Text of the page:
c. The second maturation division

In the second division two spindles appear, as shown in figure 34. Upon one are arranged the chromosomes of the first polar body; on the other, those of the second polar division. The old spindle fibers have disappeared, and the cell plate has assumed the form of irregular deep-staining masses. At a corresponding stage in the oogenesis of Bombyx mori, Henking ('92) figured a cell plate in a similar position, but it differed from this in being a single disc-shaped body or 'thelyid', which stained very faintly. The later constriction of the first polar body in P. cynthia, as in Bombyx, does not involve the cell plate but passes between it and the outer group of chromosomes.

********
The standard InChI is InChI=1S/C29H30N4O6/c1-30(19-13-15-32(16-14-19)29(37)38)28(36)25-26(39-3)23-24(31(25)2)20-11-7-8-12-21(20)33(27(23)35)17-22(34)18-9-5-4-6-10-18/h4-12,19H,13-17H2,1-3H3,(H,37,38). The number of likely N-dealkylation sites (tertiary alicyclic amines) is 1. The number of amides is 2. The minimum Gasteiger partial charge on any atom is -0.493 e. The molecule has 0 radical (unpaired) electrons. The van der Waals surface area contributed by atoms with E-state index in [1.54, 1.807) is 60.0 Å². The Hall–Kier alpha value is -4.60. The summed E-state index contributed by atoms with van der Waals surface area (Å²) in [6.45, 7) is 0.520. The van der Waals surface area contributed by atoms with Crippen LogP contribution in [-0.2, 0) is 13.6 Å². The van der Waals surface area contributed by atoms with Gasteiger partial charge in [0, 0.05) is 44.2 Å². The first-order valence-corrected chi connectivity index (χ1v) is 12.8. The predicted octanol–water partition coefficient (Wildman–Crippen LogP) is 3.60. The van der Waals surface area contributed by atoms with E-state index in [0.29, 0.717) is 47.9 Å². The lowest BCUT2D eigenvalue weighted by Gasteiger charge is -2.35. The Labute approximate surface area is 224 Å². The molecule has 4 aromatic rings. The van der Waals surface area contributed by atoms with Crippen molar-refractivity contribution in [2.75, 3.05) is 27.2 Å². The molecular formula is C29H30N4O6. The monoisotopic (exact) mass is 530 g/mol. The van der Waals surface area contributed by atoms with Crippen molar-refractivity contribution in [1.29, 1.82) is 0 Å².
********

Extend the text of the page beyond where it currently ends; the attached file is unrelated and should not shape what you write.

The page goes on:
In figure 15 A, B, drawn from adjacent sections, are shown 13 approximately equal chromosomes, arranged upon the two spindles, preparatory to a second division. It will be observed that the groups in the egg B and the first polar body A are at this time similar in the form and size of the chromosomes. The remnants of the cell plate are composed of deep-staining bodies, so large and definite as to give the appearance of chromosomes, but they are very irregular in form, and vary in size from large masses to very small granules. Figure 16 is another view of a similar stage. In figure 17, a polar view from three succeeding sections, the cell plate is composed of 15 large bodies, and numerous granules. One chromosome is missing from the egg group, B,